US set to finalize massive security aid package for Ukraine

January 19, 2023 5:46 pm

General view of US army M-SHORAD Stryker Air Defence vehicle on March 1, 2022 in Kazlu Ruda, Lithuania. [Source: CNN]

The US is set to finalize a huge military aid package for Ukraine totaling approximately $2.5 billion worth of weaponry, including for the first time Stryker combat vehicles, two sources briefed on the next tranche of aid told CNN.

The package is not yet finalized, one of sources said, but it could come before the end of the week.

The new aid – one of the biggest packages to be announced since the war began last February – would also include more armored Bradley Fighting Vehicles, according to one of the people briefed. Combined with the Strykers, it marks a significant escalation in the armored vehicles the US has committed to Ukraine in its fight against Russia. Mine-resistant ambush protected vehicles, known as MRAPs, are also on the list, the person said. The US has already committed to sending Ukraine nearly 500 MRAPs.

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When asked if the US was preparing to announce another Ukraine security package, State Department spokesman Ned Price told CNN, “Two words: stay tuned.”

Stryker vehicles are armored vehicles capable of moving infantry across a battlefield. They are both lighter and faster than Bradley infantry fighting vehicles, which the Pentagon announced it is sending to Ukraine for the first time earlier this month. Together, the two vehicles provide Ukraine a mechanized capability that can bring the fight directly to the front lines, especially combined with promised tanks from the UK and other armored vehicles from France and Germany.

“What we’re trying to look at is the mix of armored and mechanized forces that make sense,” Colin Kahl, undersecretary of defense for policy, told reporters Wednesday.

The announcement is not expected, however, to include tanks or the long-range missiles Ukraine has repeatedly asked for. The US is expected to send Ukraine more ammunition for its artillery systems and HIMARS rocket systems that have been consistent in recent aid packages.

Ukrainian officials have been fiercely lobbying Washington for longer-range missiles known as ATACMS (Army Tactical Missile Systems) that have a range of around 200 miles (about 300 kilometers). The Biden administration has resisted sending them out of fear of escalating the conflict with Russia.

“On the ATACMS issue, I think we’re kind of at the agree to disagree position on that,” Kahl said.

Kyiv has pleaded for modern tanks, a request the US is not yet willing to grant, even though the UK and other key allies are preparing to send tanks that could make a crucial difference in the war as Kyiv braces for a possible large-scale Russian counter-offensive.

The administration has also pushed back on sending M1 Abrams tanks because of logistical and maintenance complications. The UK, meanwhile, recently announced it would send a squadron of Challenger 2 main battlefield tanks amid Ukrainian hopes that Germany will allow its popular Leopard 2 tank to be offered to Ukraine – heralding a new phase in the international effort to arm Kyiv and cross what had previously appeared to be a red line for the US and its European allies.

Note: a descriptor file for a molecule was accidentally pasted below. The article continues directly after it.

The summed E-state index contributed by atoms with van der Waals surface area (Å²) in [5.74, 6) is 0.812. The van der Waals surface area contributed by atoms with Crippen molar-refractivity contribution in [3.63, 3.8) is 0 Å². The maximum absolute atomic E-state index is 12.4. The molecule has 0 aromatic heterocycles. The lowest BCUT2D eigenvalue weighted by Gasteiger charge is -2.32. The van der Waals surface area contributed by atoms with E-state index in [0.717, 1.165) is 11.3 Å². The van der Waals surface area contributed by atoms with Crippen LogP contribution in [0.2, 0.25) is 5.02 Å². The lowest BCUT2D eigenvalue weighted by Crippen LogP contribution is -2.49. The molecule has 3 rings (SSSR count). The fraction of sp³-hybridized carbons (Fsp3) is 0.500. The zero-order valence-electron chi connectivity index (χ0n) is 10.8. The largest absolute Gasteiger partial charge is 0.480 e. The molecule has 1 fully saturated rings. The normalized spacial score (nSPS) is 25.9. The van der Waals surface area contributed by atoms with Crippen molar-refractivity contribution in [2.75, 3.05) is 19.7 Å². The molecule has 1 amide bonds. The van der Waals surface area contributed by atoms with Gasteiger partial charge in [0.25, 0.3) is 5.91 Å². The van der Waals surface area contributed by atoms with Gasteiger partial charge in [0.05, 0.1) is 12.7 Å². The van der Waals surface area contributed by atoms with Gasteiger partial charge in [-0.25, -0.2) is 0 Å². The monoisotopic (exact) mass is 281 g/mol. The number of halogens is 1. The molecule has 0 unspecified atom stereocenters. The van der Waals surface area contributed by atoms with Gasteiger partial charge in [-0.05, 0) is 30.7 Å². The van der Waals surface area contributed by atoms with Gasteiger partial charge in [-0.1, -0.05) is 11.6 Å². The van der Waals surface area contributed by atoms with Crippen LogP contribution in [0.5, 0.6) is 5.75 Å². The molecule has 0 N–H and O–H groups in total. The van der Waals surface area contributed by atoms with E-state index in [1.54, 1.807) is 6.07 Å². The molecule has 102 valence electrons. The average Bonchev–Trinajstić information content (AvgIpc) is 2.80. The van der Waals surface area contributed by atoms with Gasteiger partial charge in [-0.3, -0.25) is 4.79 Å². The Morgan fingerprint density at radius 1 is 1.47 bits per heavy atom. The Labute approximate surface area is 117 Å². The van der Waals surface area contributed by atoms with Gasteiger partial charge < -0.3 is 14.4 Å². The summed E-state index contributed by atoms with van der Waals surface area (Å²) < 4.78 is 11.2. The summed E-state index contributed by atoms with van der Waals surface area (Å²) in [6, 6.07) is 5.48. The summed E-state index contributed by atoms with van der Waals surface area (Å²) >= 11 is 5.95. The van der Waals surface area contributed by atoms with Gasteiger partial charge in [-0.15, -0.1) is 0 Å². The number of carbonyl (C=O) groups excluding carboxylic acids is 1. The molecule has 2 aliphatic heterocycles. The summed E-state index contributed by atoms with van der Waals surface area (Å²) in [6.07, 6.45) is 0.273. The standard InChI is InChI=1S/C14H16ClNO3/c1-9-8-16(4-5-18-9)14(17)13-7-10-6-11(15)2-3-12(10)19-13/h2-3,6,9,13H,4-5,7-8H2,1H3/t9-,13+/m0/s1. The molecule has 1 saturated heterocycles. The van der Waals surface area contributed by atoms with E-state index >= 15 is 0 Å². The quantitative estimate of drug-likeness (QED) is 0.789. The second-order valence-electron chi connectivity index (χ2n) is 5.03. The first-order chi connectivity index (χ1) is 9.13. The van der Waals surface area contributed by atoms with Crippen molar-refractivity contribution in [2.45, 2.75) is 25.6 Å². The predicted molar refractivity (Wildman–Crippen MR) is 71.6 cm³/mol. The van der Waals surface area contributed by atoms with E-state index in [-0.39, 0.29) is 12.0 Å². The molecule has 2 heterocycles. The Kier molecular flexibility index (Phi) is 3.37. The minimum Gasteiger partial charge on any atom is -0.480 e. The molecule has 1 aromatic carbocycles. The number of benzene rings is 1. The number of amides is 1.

Earlier this month, Polish President Andrzej Duda said his country would provide Ukraine with a company of Leopard tanks, while Finland said tanks are under consideration.

he US, which has led the way on providing military aid to Ukraine to combat’s Russia’s invasion, now appears more cautious than key allies, even as it has far outpaced other countries in sending aid to Ukraine.

On Friday, a meeting of the Ukraine Contact Group, comprised of around 50 countries and organization, is being convened in Ramstein, Germany, to discuss military aid for Ukraine.

CNN previously reported that US officials are expected to announce one of its largest military aid packages for in the coming days, according to two US officials familiar with the plans.

The largest US security package to date, announced earlier this month, totaled more than $3 billion and included the first shipment of Bradley infantry fighting vehicles. The previous largest package was $1.85 billion and was announced in late December.

Tanks represent the most powerful direct offensive weapon provided to Ukraine so far, a heavily armed and armored system designed to meet the enemy head on instead of firing from a distance. If used properly with the necessary training, they could allow Ukraine to retake territory against Russian forces that have had time to dig defensive lines. The US has begun supplying refurbished Soviet-era T-72 tanks, but modern western tanks are a generation ahead in terms of their ability to target enemy positions.

British Foreign Secretary James Cleverly said on Tuesday that the UK decided to “intensify our support” for the Ukrainians by sending tanks and other heavy equipment because they want to send “a really clear message” to Russian President Vladimir Putin that they will support Ukraine until they are “victorious.”

“It’s in no one’s interest for this to be a long, drawn out, attritional war,” Cleverly said at the Center for Strategic and International Studies in Washington. “I mean, we seeing terrible images of civilian infrastructure, residential buildings being hit by missiles, women, children being killed, bodies being taken out of collapsed buildings. We cannot allow that to go on any longer than is absolutely necessary … So the moral imperative is to bring this to a conclusion.”